Question and Answer

QUESTION: Are there any renewable energy projects in Sonoma County?


ANSWER: Absolutely – did you know we make energy from rotting garbage? There’s a renewable energy facility located off Meecham Road at the county dump; landfill gasses are captured from the small mountain of garbage and transformed into electricity.


From landfill gasses alone, this County-operated plant has generated 7.5 megawatts of electricity a day - enough to meet the power demands of 7,000 households. That could power the entire town of Windsor.

This renewable energy production method is called methane capture. It not only creates electricity but eliminates a dangerous greenhouse gas: methane, which is 21x more potent than carbon dioxide (CO2).

Methane and CO2 are both emitted from rotting garbage. At landfills, the scraps from that fabulous dinner you almost finished, together with tons of other organic wastes, slowly decompose. As this matter breaks down, it generates methane and CO2 (along with a small percentage of other nasty gases).

Landfill managers can reduce or eliminate methane emissions in one of two ways, either by burning it off with a flare, or building a power plant and combusting the methane to generate electricity. Building the structure to maintain a flare might cost a half million, while a power plant might cost $10 million, as did the plant on Meecham Road.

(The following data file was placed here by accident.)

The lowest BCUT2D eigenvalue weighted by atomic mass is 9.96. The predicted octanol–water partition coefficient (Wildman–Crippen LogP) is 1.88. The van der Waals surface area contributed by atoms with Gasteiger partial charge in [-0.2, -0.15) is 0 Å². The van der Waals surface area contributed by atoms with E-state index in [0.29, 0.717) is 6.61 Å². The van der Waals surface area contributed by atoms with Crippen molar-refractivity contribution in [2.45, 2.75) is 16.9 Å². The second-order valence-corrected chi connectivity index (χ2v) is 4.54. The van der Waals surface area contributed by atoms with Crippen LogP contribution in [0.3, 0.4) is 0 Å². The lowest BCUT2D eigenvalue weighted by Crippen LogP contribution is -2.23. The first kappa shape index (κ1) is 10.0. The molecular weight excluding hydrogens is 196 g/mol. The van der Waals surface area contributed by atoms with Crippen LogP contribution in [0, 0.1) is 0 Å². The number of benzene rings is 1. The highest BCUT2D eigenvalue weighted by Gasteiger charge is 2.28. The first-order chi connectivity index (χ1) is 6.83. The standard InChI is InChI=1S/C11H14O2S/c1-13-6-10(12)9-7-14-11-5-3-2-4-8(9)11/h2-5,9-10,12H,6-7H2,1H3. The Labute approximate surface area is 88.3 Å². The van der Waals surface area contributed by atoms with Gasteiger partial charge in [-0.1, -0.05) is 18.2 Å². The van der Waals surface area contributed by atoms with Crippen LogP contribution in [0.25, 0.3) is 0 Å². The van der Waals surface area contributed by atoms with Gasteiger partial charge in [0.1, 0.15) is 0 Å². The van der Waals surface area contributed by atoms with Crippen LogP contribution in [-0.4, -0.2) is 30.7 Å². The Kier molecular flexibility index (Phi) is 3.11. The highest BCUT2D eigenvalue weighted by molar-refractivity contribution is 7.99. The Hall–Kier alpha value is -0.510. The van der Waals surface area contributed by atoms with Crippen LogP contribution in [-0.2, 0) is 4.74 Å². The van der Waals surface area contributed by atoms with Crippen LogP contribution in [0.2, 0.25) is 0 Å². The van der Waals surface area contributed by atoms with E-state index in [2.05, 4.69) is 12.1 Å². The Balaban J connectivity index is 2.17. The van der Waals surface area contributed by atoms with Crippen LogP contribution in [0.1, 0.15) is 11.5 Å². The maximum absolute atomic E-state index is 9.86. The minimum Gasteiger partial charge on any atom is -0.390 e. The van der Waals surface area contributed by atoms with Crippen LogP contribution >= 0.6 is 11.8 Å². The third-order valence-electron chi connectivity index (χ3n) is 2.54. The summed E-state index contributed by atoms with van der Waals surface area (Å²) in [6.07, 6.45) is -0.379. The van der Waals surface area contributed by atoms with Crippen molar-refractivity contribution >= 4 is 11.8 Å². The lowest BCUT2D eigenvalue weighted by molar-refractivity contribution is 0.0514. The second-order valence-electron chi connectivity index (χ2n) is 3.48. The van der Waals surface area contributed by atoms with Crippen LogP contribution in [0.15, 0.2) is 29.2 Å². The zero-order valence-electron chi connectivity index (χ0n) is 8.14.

So if these plants are so expensive what’s the incentive to build them? Well, because once they’re built the landfill generates revenue from selling the electricity. In addition, this renewable energy means that less energy has to be produced from sources such as coal, natural gas and nuclear. And finally, these plants prevent a particularly bad greenhouse gas from entering the atmosphere.

If this is such a great form of renewable energy why don’t more landfills have power plants? Well, two main reasons. The first is that even though regulatory groups recognize that landfill gas power plants reduce CO2 and methane emissions, they still regulate these plants as if they were any other fossil fuel or natural gas plants.  This drives up the cost of regulatory compliance. The second reason is that historically only large landfills have been required to eliminate methane.  If a landfill is relatively small, they just have to put in a pipe so the methane can escape and prevent any gas explosions (minor detail). But this may be changing.

Under California’s latest regulations, all landfills may be required to eliminate methane by burning it or capturing it for power production. This progress in regulatory oversight may also help make methane capture a more cost-effective energy source. We’ll keep you updated!